Avaya Closes Acquisition of Nortel Business Unit

Avaya is looking to take the lead in enterprise telephony with its $900 million purchase of Nortel's Enterprise Solutions business. The enterprise business is the latest unit that bankrupt Nortel has sold off this year. Still, despite its efforts to drastically shrink the company, Nortel is continuing to roll out products, most recently announcing a 100G optical solution.

Avaya has completed its $900 million acquisition of bankrupt Nortel Network's enterprise business, a deal that analysts say will push Avaya ahead of Cisco Systems in the enterprise telephony market.

With Nortel's Enterprise Solutions business in the fold, Avaya, which announced the closing of the deal Dec. 18, will have about 25 percent of the enterprise telephony space, compared with Cisco's 16 percent, according to analysts.

"The completion of this acquisition represents another major step in Avaya's evolution and growth in the communications industry," Avaya President and CEO Kevin Kennedy said in a statement. "Avaya and Nortel Enterprise Solutions share a common vision for the future of business communications."

The deal will help Avaya grow its customer base, product portfolio and geographic reach, according to company officials. In addition, about 6,000 ex-Nortel workers will now work for Avaya.

Avaya officials plan to release more details about product road maps and other future plans within 30 days.

The enterprise business is the latest unit that Nortel has sold off in the wake of its bankruptcy filing at the beginning of the year. Company officials blamed the global recession for derailing their plans for turning around the business.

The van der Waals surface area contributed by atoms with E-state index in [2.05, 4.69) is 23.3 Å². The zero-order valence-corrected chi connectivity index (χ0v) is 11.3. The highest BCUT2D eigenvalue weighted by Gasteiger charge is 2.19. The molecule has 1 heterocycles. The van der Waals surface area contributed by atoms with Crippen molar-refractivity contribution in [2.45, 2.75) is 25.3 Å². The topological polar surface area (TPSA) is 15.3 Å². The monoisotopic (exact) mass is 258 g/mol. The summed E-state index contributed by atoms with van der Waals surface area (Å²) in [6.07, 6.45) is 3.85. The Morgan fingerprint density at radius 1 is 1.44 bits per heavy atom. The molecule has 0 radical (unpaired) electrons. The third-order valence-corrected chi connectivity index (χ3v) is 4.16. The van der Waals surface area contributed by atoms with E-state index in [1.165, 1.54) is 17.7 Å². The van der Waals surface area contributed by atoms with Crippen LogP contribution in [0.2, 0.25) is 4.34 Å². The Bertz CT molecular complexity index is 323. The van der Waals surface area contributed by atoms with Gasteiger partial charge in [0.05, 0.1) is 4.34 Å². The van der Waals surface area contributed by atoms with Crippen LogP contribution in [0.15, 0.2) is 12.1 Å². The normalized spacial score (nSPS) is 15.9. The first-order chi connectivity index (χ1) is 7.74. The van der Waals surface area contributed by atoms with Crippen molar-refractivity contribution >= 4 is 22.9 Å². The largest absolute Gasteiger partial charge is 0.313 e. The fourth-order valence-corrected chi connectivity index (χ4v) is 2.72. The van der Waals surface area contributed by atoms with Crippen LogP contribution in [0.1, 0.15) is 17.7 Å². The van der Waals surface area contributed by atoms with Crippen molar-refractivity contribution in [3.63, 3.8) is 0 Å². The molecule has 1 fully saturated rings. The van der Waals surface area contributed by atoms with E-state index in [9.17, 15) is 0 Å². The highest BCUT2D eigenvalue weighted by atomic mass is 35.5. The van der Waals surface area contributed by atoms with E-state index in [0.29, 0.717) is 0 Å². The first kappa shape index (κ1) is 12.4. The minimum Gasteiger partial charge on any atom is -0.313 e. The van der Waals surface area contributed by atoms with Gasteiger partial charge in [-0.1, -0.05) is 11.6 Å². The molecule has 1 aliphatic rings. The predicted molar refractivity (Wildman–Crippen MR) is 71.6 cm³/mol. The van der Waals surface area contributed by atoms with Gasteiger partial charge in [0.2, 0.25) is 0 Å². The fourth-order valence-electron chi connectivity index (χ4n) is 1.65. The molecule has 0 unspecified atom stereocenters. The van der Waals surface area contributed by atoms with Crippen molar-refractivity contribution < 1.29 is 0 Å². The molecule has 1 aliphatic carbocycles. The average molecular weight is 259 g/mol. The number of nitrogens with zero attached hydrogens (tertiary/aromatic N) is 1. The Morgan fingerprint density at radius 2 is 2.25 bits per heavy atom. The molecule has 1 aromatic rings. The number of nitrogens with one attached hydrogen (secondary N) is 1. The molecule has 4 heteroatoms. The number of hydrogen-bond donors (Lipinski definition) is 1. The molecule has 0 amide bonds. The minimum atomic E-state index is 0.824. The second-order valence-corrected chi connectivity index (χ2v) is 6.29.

Over the past few months, Nortel has sold off a number of business units, including its CDMA (Code Division Multiple Access) wireless group, LTE (Long Term Evolution) technology and wireless technology business.

Nortel officials say that selling off the company piecemeal is the best way to ensure the future of their technology and employees.

"Maximizing the value of our businesses in the face of a consolidating global market has been our most critical priority," Nortel President and CEO Mike Zafirovski said earlier this year. "We have determined the best way to do this is to find buyers for our businesses who can carry Nortel innovation forward, while preserving employment to the greatest extent possible."

Despite the dismantling of the company, Nortel is continuing to push its remaining businesses. The company Dec. 14 announced the first 100G optical solution, and that Verizon is deploying the offering.

Two days later, Nortel announced that Lightower, a metro fiber network and bandwidth service provider in the Northeast, ran a successful trial of Nortel's 100G solution.